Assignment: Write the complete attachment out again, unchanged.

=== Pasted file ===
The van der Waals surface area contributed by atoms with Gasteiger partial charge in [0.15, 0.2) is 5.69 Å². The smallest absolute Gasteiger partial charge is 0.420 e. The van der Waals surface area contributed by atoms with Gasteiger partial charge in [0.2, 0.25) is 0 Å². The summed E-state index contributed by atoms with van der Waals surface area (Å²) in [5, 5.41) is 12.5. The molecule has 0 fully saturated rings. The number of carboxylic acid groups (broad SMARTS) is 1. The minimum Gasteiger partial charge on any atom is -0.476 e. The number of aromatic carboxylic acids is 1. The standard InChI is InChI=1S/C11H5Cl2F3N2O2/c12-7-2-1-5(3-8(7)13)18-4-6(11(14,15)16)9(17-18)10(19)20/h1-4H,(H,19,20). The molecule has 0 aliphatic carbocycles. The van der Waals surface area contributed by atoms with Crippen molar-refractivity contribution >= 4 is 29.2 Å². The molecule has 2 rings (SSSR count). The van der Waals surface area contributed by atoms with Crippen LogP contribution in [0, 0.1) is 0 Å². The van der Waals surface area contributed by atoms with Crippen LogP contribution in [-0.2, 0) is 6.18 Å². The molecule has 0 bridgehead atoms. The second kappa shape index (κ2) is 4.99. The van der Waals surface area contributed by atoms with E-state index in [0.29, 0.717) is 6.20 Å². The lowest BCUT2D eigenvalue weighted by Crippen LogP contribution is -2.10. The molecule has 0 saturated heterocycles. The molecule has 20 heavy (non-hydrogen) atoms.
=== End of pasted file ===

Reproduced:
The van der Waals surface area contributed by atoms with Gasteiger partial charge in [0.15, 0.2) is 5.69 Å². The smallest absolute Gasteiger partial charge is 0.420 e. The van der Waals surface area contributed by atoms with Gasteiger partial charge in [0.2, 0.25) is 0 Å². The summed E-state index contributed by atoms with van der Waals surface area (Å²) in [5, 5.41) is 12.5. The molecule has 0 fully saturated rings. The number of carboxylic acid groups (broad SMARTS) is 1. The minimum Gasteiger partial charge on any atom is -0.476 e. The number of aromatic carboxylic acids is 1. The standard InChI is InChI=1S/C11H5Cl2F3N2O2/c12-7-2-1-5(3-8(7)13)18-4-6(11(14,15)16)9(17-18)10(19)20/h1-4H,(H,19,20). The molecule has 0 aliphatic carbocycles. The van der Waals surface area contributed by atoms with Crippen molar-refractivity contribution >= 4 is 29.2 Å². The molecule has 2 rings (SSSR count). The van der Waals surface area contributed by atoms with Crippen LogP contribution in [0, 0.1) is 0 Å². The van der Waals surface area contributed by atoms with Crippen LogP contribution in [-0.2, 0) is 6.18 Å². The molecule has 0 bridgehead atoms. The second kappa shape index (κ2) is 4.99. The van der Waals surface area contributed by atoms with E-state index in [0.29, 0.717) is 6.20 Å². The lowest BCUT2D eigenvalue weighted by Crippen LogP contribution is -2.10. The molecule has 0 saturated heterocycles. The molecule has 20 heavy (non-hydrogen) atoms.